An Afghan refugee who was an interpreter for the British Army says he is "angry" after the government denied entry to the UK for his child.
Sajid, a taxi driver in Greater Manchester, said the Home Office believed he could not financially support his three-year-old son Yousef.
He says he lives in fear that the Taliban may kidnap his son who is living with his parents in Afghanistan.
The Home Office said it had contacted the family for more details.
A spokeswoman said: "All applications are considered on evidence provided."
Sajid moved to the UK in 2016 where he now works in Oldham.
He visited Afghanistan in 2019 when he got married, and his son Yousef was born there.
His wife Mena was given a visa to move to the UK but the Home Office refused entry to their child.
As part of the government's Afghan citizens resettlement scheme - launched in 2022 - people who helped British forces should be granted priority status.
However, Sajid had settled in the UK under a previous scheme, before the Taliban took control of Afghanistan in 2021.
"I'm extremely disappointed by the way I've been treated by the Ministry of Defence because I worked for them for over two years," he said.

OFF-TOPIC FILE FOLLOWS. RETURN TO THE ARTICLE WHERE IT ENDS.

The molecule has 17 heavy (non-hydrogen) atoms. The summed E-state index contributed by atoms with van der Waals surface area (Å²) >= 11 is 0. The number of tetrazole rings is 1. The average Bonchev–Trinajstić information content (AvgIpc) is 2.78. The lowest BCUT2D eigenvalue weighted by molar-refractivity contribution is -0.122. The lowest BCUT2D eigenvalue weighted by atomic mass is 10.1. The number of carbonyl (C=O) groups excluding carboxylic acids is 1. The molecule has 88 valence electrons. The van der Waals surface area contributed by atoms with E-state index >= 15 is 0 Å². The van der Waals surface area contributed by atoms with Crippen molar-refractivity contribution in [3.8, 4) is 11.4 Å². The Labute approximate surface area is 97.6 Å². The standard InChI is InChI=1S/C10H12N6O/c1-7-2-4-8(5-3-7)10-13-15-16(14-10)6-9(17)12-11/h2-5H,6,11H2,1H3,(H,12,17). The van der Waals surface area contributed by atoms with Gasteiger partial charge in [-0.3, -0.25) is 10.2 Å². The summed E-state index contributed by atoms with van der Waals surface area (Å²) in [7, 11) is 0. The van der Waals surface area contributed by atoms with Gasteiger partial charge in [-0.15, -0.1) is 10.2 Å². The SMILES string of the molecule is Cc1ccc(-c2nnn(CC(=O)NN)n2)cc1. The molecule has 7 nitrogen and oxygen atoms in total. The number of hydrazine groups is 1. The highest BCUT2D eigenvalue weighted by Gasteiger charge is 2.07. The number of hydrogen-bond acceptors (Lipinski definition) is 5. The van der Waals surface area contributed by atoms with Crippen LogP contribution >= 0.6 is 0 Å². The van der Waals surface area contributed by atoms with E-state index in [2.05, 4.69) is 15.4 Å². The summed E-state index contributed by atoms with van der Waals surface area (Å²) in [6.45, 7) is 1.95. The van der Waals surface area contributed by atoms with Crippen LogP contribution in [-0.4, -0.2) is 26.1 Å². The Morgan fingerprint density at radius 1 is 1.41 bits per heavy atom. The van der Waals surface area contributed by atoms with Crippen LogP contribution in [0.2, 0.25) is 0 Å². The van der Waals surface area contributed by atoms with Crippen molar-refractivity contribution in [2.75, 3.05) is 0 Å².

"I was thinking that probably the Home Office will accept [Yousef's] case under special circumstances because I was an interpreter for the armed forces.
"I'm really disappointed and angry at the way they handled this case."
His wife Mena had a short period to decide whether or not to move to the UK without her son.
"She didn't want to leave Yousef behind but I told her if you don't come to the UK right now, then we need to re-apply for your visa."
They keep in contact with their son, who now lives with his parents, via video calls.
"He doesn't know who we are - he thinks my dad is his father and my mum is his mother."
However Sajid, who is taking medication for anxiety and depression, fears his son could be kidnapped by the Taliban regime.
"My only worry is that they will use him against me because he's only a child."
The couple have since had another child - a daughter named Aqsa - in the UK and hope the whole family can be reunited soon.
"If Yousef comes over here, we will be so happy as a family."
In August, UK government minister Johnny Mercer, who is responsible for the resettlement scheme, acknowledged some people had been left behind after the Taliban takeover and had still not been brought to safety.
On the second anniversary of the Taliban takeover, he said he was determined to make resettlement schemes "work properly".